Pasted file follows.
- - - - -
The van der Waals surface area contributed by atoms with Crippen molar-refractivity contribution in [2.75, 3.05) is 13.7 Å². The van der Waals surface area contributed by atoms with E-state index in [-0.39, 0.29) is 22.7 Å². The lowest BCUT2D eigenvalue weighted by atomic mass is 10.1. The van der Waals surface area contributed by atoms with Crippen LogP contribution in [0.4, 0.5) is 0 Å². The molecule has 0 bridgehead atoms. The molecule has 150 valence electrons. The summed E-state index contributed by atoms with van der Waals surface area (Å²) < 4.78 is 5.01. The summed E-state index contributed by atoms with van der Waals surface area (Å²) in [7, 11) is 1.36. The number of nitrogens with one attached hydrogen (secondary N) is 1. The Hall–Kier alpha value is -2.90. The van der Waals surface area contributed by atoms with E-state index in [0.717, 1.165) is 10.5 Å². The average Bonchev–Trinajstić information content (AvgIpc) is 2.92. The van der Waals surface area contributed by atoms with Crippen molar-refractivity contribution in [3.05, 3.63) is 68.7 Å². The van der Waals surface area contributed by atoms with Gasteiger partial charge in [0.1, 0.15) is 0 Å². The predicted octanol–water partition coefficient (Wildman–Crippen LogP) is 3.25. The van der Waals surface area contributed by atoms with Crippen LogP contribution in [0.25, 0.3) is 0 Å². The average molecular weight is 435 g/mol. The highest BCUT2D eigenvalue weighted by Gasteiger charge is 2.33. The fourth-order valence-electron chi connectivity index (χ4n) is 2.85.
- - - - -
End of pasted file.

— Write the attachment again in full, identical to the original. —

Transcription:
The van der Waals surface area contributed by atoms with Crippen molar-refractivity contribution in [2.75, 3.05) is 13.7 Å². The van der Waals surface area contributed by atoms with E-state index in [-0.39, 0.29) is 22.7 Å². The lowest BCUT2D eigenvalue weighted by atomic mass is 10.1. The van der Waals surface area contributed by atoms with Crippen LogP contribution in [0.4, 0.5) is 0 Å². The molecule has 0 bridgehead atoms. The molecule has 150 valence electrons. The summed E-state index contributed by atoms with van der Waals surface area (Å²) < 4.78 is 5.01. The summed E-state index contributed by atoms with van der Waals surface area (Å²) in [7, 11) is 1.36. The number of nitrogens with one attached hydrogen (secondary N) is 1. The Hall–Kier alpha value is -2.90. The van der Waals surface area contributed by atoms with E-state index in [0.717, 1.165) is 10.5 Å². The average Bonchev–Trinajstić information content (AvgIpc) is 2.92. The van der Waals surface area contributed by atoms with Crippen molar-refractivity contribution in [3.05, 3.63) is 68.7 Å². The van der Waals surface area contributed by atoms with Gasteiger partial charge in [0.1, 0.15) is 0 Å². The predicted octanol–water partition coefficient (Wildman–Crippen LogP) is 3.25. The van der Waals surface area contributed by atoms with Crippen LogP contribution in [0.25, 0.3) is 0 Å². The average molecular weight is 435 g/mol. The highest BCUT2D eigenvalue weighted by Gasteiger charge is 2.33. The fourth-order valence-electron chi connectivity index (χ4n) is 2.85.